By Raeann Bilow
Being a perfect recycler is tough. Recycling poses size requirements, exceptions to some common rules, and different places to bring different recyclables. And even once you feel like you’ve mastered recycling in your own local area, you find there are changes from state to state, and county to county, and by locality.
If you focus on all of those differences, it can feel so overwhelming that some can be turned off from the whole process altogether. However, by going back to the everyday items that make up the majority of recyclable materials, you’ll be able to breathe easy knowing that you’re recycling what you should be – and not recycling the wrong things.
Blue bin recycling
Let’s go back to basics. Your blue bin or cart is for a specific set of common items: Containers and paper. If you don’t get them picked up curbside, they can be taken to any nearby drop-off center.
Containers and paper are the standard items that belong in your blue bin. These two categories make up the lion’s share of the stuff that your local sorting center was designed for. Containers include cans, bottles, jars, tubs, and packaging. Think soda cans and bottles, yogurt tubs, the rigid packaging that electronics come in, whipped cream aerosol cans, and shampoo bottles. Paper includes items made of uncoated fibers. Think office paper, newspaper, junk mail, shipping boxes, and cereal boxes.
Cleanliness is important to the companies that buy recycling. The containers you bring should always be empty at a minimum and rinsed clean whenever possible. Dirty materials, once mixed in with the rest of materials at the recycling facility, can contaminate entire loads. Paper and cardboard should not have food stuck on them and should be dry.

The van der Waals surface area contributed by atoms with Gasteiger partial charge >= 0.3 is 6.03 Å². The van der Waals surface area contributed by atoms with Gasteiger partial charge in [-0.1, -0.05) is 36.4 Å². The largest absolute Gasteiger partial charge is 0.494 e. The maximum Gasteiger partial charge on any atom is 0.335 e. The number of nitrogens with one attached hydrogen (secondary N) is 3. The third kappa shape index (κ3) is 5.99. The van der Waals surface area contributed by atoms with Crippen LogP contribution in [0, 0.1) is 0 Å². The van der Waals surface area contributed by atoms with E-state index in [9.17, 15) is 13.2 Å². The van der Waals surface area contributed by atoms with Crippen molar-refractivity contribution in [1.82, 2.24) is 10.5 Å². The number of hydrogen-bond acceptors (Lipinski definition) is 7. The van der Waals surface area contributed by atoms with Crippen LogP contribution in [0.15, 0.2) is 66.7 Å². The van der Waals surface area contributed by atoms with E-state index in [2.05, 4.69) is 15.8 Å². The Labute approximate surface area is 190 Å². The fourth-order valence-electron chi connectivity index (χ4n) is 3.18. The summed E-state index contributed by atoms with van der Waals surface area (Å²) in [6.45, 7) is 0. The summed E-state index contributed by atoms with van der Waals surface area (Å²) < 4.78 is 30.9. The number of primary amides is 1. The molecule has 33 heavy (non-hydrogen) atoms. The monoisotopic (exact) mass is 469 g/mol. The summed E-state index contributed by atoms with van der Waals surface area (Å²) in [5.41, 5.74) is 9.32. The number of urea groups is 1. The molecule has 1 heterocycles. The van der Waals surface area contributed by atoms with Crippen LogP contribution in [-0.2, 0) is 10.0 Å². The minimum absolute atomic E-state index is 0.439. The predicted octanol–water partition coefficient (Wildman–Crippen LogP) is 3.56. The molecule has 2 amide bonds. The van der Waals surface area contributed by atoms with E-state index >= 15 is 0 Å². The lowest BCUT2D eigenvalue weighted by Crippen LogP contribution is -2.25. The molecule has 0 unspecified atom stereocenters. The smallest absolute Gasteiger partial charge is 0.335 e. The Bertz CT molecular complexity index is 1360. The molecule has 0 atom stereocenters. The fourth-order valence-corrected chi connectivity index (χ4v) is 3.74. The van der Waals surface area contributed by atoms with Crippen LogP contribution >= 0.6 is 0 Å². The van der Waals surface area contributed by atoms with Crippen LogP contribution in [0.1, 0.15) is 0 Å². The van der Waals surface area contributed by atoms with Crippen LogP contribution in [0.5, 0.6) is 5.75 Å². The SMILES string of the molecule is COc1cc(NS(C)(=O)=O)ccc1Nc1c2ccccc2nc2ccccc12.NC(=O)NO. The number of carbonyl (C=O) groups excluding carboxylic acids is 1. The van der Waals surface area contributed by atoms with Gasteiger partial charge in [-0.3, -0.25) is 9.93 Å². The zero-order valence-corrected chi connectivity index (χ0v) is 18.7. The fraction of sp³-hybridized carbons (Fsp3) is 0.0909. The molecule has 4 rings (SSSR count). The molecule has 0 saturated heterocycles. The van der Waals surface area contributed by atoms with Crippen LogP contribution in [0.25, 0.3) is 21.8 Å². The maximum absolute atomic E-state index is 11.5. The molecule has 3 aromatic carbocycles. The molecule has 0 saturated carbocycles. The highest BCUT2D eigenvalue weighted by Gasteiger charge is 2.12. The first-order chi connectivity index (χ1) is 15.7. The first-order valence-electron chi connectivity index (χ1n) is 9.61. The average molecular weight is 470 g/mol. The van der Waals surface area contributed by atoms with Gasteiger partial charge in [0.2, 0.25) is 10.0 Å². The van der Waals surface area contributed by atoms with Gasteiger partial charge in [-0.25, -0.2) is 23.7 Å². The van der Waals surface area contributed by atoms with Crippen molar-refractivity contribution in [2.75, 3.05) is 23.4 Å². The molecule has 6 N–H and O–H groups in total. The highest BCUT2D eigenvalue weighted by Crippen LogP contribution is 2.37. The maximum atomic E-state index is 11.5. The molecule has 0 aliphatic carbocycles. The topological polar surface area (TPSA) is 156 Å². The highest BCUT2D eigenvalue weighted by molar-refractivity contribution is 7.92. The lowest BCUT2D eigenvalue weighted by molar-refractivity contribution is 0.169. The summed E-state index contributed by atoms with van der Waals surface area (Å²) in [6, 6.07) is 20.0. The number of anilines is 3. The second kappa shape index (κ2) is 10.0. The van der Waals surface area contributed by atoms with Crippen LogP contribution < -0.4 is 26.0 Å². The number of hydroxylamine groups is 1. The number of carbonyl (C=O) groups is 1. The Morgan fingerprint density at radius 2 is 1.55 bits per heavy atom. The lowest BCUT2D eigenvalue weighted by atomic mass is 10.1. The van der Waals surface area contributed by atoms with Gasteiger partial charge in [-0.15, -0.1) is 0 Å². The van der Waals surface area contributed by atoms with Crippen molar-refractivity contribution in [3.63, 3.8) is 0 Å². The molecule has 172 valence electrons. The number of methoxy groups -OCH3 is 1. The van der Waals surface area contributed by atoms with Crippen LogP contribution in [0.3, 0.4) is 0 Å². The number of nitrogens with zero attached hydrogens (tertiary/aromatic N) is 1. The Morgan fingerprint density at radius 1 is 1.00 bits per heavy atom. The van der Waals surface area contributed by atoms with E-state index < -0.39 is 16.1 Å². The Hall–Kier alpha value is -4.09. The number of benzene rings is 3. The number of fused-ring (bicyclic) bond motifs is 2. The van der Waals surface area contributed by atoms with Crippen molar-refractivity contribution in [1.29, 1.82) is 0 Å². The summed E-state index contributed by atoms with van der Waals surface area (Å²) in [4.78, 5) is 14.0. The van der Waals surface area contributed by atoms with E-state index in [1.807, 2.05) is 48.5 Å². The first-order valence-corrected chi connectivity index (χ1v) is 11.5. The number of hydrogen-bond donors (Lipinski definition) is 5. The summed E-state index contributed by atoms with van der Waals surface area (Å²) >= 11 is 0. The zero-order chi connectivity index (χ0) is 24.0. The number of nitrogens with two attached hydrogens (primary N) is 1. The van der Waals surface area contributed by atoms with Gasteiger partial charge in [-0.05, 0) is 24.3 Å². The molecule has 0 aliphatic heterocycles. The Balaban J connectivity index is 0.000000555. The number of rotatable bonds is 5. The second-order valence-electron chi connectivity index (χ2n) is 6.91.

Containers and paper go in your recycling bin – You get it. So, what about the many other items that are recyclable – but don’t belong in your recycling bin?
There are collection facilities that accept many other items for special recycling. Plastic bags are accepted at most grocery and hardware stores. Batteries are accepted at many retailers and local drop-off centers. Municipal and private solid waste facilities commonly collect a variety of items, including scrap metal (from wire hangers to lawn mowers), fluorescent bulbs, electronics, propane tanks, appliances, and more.
If you’re not sure about something, don’t throw it in the recycling bin. Either reach out to your local district or throw it in the trash. Here in Chittenden County, Vermont, you can call the Chittenden Solid Waste District hotline at (802) 872-8111, or check out disposal options for the hundreds of items posted on our A-Z list at www.cswd.net/a-to-z.
Raeann Bilow is a Marketing Specialist at Chittenden Solid Waste District.